• Unprotected online storage devices tied to hospitals and medical centers all over the world had left 45 million medical scans exposed to the internet. Not only these scans were available online over the past twelve months, but malicious folks had also accessed those servers and poisoned them with apparent malware.   
  • Details of 1.9 million members of the Chinese Communist Party were leaked on a hacking forum in the form of a CSV file. The exposed records included name, sex, organization, hometown, ID, address, mobile number, and education details.  

New Threats

In new threats, the week witnessed the discovery of two new attack techniques, named SocGholish and AIR-FI, that can be leveraged to target a specific set of devices. New malware in the form of spyware and trojan were also leveraged for targeting different organizations.

  • Researchers devised two attack techniques named SoCGholish and AIR-FI. While SoCGholish could help criminals impersonate software updates, AIR-FI could enable threat actors to exfiltrate data from air-gapped computers.
  • A new trojan dubbed PyMICROPSIA has been linked to the AridViper threat actor group that is known for targeting the Middle Eastern region. The capabilities include providing persistence and keylogging.  
  • A newly discovered Goontact spyware is targeting Asian users using smartphones. The spyware has the ability to collect data such as phone identifiers, contacts, SMS messages, photos, and location information.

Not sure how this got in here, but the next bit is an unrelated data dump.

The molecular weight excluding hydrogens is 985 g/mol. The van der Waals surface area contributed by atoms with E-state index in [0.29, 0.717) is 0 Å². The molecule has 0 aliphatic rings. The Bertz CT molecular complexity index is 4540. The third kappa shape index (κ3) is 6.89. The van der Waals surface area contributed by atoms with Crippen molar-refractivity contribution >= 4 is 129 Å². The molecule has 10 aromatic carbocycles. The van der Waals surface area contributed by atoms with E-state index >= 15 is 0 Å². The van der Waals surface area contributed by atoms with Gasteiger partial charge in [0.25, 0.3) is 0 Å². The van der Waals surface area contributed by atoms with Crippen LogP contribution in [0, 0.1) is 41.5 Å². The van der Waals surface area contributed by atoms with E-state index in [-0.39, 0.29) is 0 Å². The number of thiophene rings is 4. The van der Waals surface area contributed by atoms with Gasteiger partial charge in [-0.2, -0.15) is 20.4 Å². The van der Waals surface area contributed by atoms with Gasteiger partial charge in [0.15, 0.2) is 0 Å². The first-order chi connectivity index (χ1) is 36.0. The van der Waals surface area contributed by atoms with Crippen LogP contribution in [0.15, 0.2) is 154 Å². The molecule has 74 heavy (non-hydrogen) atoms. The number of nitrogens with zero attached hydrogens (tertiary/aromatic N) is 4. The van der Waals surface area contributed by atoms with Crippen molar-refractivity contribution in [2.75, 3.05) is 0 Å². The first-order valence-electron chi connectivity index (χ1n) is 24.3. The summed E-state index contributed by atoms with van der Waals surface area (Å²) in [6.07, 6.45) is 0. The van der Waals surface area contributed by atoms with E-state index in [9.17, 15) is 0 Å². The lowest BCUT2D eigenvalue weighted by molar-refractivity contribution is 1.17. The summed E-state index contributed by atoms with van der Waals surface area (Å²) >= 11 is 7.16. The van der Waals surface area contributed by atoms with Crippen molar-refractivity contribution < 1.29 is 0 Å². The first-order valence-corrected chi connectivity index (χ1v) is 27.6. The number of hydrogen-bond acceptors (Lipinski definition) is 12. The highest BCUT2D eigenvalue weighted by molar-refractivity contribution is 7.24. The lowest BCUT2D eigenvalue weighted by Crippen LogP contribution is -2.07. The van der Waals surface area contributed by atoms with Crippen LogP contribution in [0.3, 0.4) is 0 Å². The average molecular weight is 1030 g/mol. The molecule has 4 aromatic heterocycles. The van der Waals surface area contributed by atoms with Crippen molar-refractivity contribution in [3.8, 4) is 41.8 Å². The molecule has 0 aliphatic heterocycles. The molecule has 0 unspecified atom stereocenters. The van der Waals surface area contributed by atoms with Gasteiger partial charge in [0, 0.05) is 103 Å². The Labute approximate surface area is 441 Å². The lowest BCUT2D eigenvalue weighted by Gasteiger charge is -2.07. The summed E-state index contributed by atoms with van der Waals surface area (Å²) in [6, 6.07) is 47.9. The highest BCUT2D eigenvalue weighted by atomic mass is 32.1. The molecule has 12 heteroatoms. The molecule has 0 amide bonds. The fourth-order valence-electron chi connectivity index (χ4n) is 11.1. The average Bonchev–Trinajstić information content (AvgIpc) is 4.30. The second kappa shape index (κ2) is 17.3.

• New variants of AgentTesla, Gitpaste-12 botnet, and SystemBC made impacts on several observed attack campaigns. These variants were designed to target more devices with additional abilities.
  • Attackers launched a new ransomware campaign dubbed ‘PLEASE_READ_ME’ in an effort to target MySQL servers. So far, there have been 92 attacks emerging from 11 IP addresses. In another incident, threat actors concealed CoderWare ransomware in Cyberpunk 2077 game for Windows and Android versions to trick users.
  • A new skimmer called Meyhod has been found sitting on the websites of Bosley and the Chicago Architecture Center for several months as part of the Magecart attack.  
  • Taking one step up in the extortion process, the DoppelPaymer ransomware gang has started calling victims and threatening to send individuals to their homes if they don’t pay the ransom.  
  • Two malicious RubyGems packages and 28 malicious browser extensions were observed in campaigns used to mine cryptocurrencies and steal users’ data.  
  • Adversaries were found distributing JsOutProx trojan to target verticals in governmental monetary and financial sectors in Asia. The campaign was carried out through phishing emails containing a malicious HTA file.  

 Tags

jsoutprox trojan
hurtigruten
phantom spyware
socgholish
meyhod skimmer
coderware ransomware
malicious rubygems packages
air fi attack

Posted on: December 18, 2020